When the Great Scorer eulogizes the 2017 Kansas City Royals season, I imagine that among the first few sentences will be the phrase “Lost by 10-plus runs to two division rivals in less than a week.”
You won’t find that sentence on the proverbial headstone of many playoff teams, that’s for sure.
The Detroit Tigers—who spent the last 45 or so days trading away everyone who could do baseball things, particularly things like smack the living crap out of the ball—battered an (allegedly) contending Royals team for 15 hits and 13 runs, including six home runs, as Kansas City’s grasp on the postseason became still more precarious.
The Tigers—the Tigers!—scored in six of eight innings, including every inning from the fourth on. 2017 AL Cy Young (Minus the Final 81 Games) winner Jason Vargas surrendered a seven-spot in the second inning. Trevor Cahill was not only the Royals best pitcher on this night, it wasn’t even close; I’m not certain that even writing that phrase isn’t a form of hate speech.
Three days ago I wrote this and aside from some name changes, practically all of it applied Tuesday night, right down to Andres Machado being prominently involved again. At least they scored this time—in fact, they even held a brief lead after a first-pitch Melky Cabrera ground out with the bases loaded (way to work the count, Melky) scored Whit Merrifield in the first inning.
Then the Tigers scored 10 straight runs.
I want to save the “What in God’s name happened to Jason Vargas?” conversation for later this week, but tonight was special in the scope of Dr. Vargas’ second-half collapse. In the second, five Tigers came to the plate and five Tigers scored before Vargas recorded an out. JaCoby Jones and Mikie Mahtook (real names and not MLB the Show stock characters) hit homers.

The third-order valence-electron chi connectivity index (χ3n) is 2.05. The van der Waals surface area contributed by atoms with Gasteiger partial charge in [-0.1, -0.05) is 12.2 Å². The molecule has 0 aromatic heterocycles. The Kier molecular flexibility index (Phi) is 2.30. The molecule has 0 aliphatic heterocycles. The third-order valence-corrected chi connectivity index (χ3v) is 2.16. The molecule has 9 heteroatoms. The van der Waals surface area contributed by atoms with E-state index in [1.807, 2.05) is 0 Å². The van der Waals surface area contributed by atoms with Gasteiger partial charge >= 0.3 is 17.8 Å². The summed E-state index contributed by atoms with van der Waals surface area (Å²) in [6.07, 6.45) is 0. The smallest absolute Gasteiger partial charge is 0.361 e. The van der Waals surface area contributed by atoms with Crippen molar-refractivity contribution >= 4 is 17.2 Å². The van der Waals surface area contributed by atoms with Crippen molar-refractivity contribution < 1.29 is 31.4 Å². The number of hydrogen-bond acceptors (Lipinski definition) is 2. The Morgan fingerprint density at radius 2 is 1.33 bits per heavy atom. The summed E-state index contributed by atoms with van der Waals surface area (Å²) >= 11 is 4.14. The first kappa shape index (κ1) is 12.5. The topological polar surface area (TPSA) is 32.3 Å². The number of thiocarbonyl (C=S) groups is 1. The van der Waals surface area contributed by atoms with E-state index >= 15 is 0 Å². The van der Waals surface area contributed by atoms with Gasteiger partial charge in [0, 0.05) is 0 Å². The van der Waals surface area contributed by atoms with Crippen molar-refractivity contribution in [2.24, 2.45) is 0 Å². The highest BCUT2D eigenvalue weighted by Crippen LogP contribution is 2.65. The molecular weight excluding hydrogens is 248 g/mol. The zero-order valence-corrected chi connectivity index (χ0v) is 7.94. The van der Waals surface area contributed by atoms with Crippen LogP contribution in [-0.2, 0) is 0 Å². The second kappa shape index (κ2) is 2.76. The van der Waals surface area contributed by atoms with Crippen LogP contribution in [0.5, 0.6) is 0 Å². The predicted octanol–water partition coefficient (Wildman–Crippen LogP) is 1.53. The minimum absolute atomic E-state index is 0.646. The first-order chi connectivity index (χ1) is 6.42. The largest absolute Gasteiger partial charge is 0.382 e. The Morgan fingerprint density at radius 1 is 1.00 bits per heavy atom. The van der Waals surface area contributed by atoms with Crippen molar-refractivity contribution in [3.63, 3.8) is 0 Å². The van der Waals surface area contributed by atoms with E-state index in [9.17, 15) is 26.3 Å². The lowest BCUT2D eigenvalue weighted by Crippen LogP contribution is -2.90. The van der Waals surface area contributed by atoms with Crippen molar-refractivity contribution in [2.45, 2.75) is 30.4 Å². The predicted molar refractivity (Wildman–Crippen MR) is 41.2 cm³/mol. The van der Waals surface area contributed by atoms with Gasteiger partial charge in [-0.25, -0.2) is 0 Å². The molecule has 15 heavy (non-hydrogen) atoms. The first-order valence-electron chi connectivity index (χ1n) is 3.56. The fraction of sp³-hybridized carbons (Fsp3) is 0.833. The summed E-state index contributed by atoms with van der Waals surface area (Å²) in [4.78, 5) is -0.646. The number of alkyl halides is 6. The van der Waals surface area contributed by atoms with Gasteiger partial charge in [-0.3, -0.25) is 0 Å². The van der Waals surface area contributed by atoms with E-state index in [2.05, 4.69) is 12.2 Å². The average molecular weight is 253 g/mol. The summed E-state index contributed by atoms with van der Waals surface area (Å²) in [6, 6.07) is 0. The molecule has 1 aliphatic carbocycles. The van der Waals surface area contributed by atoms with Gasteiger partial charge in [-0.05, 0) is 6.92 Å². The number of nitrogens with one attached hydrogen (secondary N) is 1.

Vargas did not get a third inning. I will have PLENTY more to say about his rapid decline.
The rest of the night reads like the most boring home run derby in the history of mankind.
In the fourth, John Hicks homered for Detroit.
In the fifth, it was Jose Iglesias’ turn.
For variety’s sake, Lorenzo Cain homered for the Royals in the sixth to reduce the deficit from ‘beating’ to ‘mild thrashing’; however, Hicks singled home Mahtook in the bottom of the frame to push the Detroit lead back to nine.
Jones’ second homer of the game would make it a 10-run Royals deficit.
Hicks’ second homer of the game would be the final run of the game and give the Royals their fourth loss by double-digits in the last 10 days. The good news is that it gave Ned Yost another opportunity to remove his starters. The bad news is that you’d like for Cabrera, etc., to either be prominently involved late in contests in winnable games come September, or you’d like them to be the ones kicking the crap out of bad teams.
As it stands, the Royals are the bad team. Only the most head-in-the-clouds Royals fans would believe otherwise right now.
Maybe Jason Hammel can sort this out Wednesday night against Matthew Boyd. That starts at 6:10 p.m. (CT) and if you believe Hammel can do that, I’ve got some oceanfront property in Overland Park you’d probably be interested in too.